Never a snob, Weis places high-hopes on another design trend: that the worlds of design, eco-materials, and 3D printing will coalesce, supported by new, visionary entrepreneurs, so that what is discarded becomes biodegradable. “We need a disruption to the IKEA or MUJI paradigm by entrepreneurs with deep enough pockets to invest in highly sustainable, beautifully designed product lines. Moving us on from 'fast design,' which the world, from a material-use perspective, simply cannot sustain.”

With each Broached collection taking years to produce, Weis is happy with his contribution to the slow and local design movement. “My role will remain at the applied-arts, collectable end of the spectrum,” Weis concludes. “My goal as Creative Director of Broached is to commission as few works, as perfectly made, as possible—resulting in collections that appreciate over time. For my part, it requires enormous diligence and patience.” The results are well worth the wait, unlike anything you'll find anywhere else.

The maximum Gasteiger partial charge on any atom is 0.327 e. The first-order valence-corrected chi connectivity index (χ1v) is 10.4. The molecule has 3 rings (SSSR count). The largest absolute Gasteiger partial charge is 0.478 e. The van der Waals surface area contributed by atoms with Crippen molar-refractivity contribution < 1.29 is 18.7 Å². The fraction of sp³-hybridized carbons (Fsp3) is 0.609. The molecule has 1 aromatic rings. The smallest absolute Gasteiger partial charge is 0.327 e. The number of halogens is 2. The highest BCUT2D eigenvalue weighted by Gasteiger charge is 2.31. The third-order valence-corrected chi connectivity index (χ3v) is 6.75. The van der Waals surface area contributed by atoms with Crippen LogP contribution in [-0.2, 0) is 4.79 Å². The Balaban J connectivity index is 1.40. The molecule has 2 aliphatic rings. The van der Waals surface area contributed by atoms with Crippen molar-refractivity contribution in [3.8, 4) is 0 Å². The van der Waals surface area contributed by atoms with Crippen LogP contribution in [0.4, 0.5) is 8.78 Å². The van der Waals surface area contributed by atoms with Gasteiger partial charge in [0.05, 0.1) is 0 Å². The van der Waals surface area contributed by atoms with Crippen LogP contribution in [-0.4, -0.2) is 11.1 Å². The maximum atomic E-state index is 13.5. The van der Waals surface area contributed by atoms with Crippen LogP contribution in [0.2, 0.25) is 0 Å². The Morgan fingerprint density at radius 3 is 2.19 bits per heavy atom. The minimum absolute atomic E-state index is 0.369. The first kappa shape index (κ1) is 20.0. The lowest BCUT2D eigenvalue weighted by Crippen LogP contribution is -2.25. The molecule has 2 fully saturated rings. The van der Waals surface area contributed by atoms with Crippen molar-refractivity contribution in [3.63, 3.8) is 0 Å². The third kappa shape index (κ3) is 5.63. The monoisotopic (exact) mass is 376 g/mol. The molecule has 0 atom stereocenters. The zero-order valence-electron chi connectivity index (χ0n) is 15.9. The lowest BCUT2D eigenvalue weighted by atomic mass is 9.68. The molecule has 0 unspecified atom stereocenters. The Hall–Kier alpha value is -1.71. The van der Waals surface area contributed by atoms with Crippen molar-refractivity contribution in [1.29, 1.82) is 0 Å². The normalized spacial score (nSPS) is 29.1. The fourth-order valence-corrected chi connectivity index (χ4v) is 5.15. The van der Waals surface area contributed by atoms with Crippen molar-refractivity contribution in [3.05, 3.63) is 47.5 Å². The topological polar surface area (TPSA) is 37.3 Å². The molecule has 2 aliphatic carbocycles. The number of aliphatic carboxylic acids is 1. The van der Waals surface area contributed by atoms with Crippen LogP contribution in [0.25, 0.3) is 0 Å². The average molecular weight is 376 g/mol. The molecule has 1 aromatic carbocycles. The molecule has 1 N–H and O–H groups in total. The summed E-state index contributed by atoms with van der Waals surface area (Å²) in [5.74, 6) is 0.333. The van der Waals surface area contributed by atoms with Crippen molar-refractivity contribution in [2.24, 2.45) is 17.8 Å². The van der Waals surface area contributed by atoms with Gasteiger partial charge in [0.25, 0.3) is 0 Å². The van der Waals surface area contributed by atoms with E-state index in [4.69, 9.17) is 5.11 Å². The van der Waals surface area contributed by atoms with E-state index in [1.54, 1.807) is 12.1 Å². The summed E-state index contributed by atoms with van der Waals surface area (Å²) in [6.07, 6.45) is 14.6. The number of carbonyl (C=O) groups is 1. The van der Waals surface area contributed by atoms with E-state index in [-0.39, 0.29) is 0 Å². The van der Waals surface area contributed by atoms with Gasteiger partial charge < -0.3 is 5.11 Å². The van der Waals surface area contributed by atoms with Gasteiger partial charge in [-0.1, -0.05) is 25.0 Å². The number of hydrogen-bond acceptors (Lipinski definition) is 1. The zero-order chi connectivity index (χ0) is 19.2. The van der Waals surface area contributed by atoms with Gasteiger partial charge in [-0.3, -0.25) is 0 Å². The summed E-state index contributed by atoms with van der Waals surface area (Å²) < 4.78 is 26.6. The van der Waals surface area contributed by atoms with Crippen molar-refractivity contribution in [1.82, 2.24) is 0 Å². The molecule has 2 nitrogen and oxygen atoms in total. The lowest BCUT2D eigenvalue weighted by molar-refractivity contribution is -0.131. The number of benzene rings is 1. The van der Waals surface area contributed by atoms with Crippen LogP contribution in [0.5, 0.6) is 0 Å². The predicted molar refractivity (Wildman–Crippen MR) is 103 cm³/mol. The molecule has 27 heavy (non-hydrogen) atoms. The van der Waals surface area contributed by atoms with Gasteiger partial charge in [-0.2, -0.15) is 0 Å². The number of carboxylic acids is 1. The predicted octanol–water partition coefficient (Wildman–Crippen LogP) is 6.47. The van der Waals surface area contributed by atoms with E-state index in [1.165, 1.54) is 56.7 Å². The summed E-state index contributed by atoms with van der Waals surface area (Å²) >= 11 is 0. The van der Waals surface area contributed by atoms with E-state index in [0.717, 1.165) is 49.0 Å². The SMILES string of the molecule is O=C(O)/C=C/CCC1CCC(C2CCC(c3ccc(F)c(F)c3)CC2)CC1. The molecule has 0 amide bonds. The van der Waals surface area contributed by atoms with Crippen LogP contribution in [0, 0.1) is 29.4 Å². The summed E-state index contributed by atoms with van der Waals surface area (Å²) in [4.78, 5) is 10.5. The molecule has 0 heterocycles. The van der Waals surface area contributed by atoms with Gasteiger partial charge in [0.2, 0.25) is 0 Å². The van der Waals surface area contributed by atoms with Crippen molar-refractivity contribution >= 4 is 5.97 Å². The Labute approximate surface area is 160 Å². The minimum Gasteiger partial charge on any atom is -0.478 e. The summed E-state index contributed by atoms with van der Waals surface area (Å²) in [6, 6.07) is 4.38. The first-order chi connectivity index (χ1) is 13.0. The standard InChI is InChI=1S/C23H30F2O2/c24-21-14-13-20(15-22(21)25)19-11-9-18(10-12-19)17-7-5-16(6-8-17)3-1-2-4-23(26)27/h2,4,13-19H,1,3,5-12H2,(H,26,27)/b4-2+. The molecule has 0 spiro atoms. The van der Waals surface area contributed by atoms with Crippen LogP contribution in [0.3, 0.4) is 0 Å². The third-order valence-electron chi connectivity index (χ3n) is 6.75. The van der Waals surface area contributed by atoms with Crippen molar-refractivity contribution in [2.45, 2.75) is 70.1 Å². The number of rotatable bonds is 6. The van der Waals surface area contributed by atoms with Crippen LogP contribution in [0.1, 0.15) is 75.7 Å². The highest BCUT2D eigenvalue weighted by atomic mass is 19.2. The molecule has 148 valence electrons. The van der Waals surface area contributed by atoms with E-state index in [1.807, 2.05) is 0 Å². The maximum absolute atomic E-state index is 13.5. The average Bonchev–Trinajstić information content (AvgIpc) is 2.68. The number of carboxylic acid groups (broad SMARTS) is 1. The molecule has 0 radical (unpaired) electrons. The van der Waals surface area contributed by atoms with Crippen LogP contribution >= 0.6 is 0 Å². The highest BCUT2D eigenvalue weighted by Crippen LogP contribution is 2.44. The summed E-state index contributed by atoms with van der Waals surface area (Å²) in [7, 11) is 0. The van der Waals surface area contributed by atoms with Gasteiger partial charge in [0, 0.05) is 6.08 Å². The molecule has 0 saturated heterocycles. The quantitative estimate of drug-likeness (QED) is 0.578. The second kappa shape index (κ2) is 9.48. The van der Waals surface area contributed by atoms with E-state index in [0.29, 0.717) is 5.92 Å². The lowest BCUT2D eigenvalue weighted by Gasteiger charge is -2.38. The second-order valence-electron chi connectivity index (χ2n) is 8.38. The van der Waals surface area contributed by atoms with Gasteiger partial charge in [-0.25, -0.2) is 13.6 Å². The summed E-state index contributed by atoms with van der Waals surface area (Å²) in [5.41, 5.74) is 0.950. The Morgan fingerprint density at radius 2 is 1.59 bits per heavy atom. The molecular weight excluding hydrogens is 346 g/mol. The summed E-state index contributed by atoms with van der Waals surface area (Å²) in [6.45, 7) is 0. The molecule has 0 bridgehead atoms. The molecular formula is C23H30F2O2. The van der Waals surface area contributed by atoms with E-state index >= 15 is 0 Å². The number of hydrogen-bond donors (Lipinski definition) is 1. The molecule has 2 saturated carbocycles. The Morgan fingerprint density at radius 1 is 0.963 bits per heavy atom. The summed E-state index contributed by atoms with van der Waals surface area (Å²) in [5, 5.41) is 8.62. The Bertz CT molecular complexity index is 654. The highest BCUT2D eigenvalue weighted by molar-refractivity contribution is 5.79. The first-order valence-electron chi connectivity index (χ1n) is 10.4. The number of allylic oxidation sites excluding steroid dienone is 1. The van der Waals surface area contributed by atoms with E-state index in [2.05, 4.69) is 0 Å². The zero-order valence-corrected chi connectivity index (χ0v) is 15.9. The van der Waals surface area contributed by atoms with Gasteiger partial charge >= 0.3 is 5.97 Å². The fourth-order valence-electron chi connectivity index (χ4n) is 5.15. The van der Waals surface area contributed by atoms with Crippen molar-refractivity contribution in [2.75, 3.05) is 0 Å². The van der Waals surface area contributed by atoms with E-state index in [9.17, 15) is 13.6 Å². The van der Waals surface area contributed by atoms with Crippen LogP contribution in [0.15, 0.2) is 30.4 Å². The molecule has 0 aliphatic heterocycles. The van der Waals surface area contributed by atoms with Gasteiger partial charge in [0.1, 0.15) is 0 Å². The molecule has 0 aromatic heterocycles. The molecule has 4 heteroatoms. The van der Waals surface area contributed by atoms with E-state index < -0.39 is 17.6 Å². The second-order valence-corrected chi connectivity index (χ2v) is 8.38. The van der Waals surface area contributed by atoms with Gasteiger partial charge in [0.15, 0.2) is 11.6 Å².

* Be sure to check out the other stories in our “Futurists” series, including profiles of Camp Design Gallery, curator Annalisa Rosso, design collective Form&Seek, and design “organizer” David Heldt of Connecting the Dots.

  • Text by

    • Wava Carpenter

      Wava Carpenter

      After studying Design History, Wava has worn many hats in support of design culture: teaching design studies, curating exhibitions, overseeing commissions, organizing talks, writing articles—all of which informs her work now as Pamono’s Editor-in-Chief.